Amber Valley council tax set for big rise to help budget woes
Amber Valley District Council is set to increase its council tax by the maximum amount allowed in order to bridge its multi-million budget deficit.
The council also hopes to fill its financial black hole by hiking cremation and burial fees by upwards of a quarter and by increasing parking charges.
The council is on track to accrue a budget deficit of £3.4 million – more than a third of its budget – by the end of this coming financial year.
It will be followed by £3.3 million the year after and £3 million the year after that.
Its budget reduction plan for the coming year only has aims in place to reduce this by less than £600,000.
This will increase to £1.1 million the year after, £1.4 million in 2023 and £2.9 million in 2024.
Over the next four years it aims to use more than £7 million from its reserves to meet its legal requirement to set a balance budget each year.
Its proposed council tax hike this year is to be the maximum of £5 extra a year for a Band D homeowner – a 2.9 per cent increase.
Planned investment in 114 affordable homes in Belper at a cost of £600,000 was pulled in January.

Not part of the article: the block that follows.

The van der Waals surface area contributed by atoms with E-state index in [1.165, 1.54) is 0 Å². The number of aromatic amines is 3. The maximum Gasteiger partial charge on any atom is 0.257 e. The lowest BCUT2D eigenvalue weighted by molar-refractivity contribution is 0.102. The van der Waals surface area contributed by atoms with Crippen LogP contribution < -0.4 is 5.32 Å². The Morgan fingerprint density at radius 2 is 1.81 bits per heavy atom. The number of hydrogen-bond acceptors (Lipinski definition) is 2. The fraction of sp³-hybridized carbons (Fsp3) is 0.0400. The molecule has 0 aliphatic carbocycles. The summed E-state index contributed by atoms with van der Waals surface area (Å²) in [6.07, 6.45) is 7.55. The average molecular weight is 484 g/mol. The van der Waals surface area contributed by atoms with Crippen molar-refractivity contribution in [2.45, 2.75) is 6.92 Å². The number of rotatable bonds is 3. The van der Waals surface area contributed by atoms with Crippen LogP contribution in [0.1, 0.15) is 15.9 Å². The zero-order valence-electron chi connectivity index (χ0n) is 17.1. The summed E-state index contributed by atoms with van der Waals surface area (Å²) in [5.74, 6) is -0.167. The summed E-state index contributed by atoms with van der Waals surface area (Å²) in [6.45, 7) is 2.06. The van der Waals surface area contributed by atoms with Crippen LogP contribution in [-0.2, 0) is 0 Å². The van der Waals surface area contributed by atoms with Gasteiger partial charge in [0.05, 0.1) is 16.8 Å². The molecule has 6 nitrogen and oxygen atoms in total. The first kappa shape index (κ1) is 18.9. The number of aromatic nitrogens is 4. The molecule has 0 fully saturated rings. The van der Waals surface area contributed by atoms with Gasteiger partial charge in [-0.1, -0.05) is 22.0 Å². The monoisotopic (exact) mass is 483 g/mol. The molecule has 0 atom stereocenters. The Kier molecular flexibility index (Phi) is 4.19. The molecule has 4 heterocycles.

The council is now directing £600,000 in Section 106 funding, contributed from housing developers, to a project to build 214 shared ownership homes in Langley Mill.
The proposed site, near the Bailey Brook, train line and Langley Mill United Cricket Club, was also listed by the council as a Forest for the Future site, containing 2.3 hectares of tree planting.
Meanwhile, the council is set to increase the cost of graves for three people by 23 per cent (£159) to £850.
Graves for one person will increase by 25.5 per cent to £675 and graves for two people will increase by 29 per cent to £850, while the burial of cremated remains will rise 43 per cent to £185.
However, costs for burials of babies and children are to be scrapped.
A planned review of parking charges in the borough could also see the price of parking after 6pm in the borough more than double, from 60p to £1.50, from September.
The council is also to examine the possibility of building solar panels on council-owned land and has already agreed to move to whole council elections – once every four years – from May 2023 to save £220,000 every four years.
It also hopes to identify ways to reduce the cost of its new waste and recycling contract, which stands at £3.6 million per year.
However, it also needs to find a way to finance the £3.7 million replacement of its fleet of waste collection vehicles in the coming years.
The council says its financial woes are linked to the total retraction of £4 million in government grants since 2010.
The council now says a ‘fundamental review of services the council provides’ is now required.
In December, independent auditors Mazars gave the authority a strict deadline of January to draw up a rescue plan to save its crippled budget.
The authority’s own officers have also warned they may have to serve a section 114 notice on the council, freezing any future spending which could see cuts to non-essential services.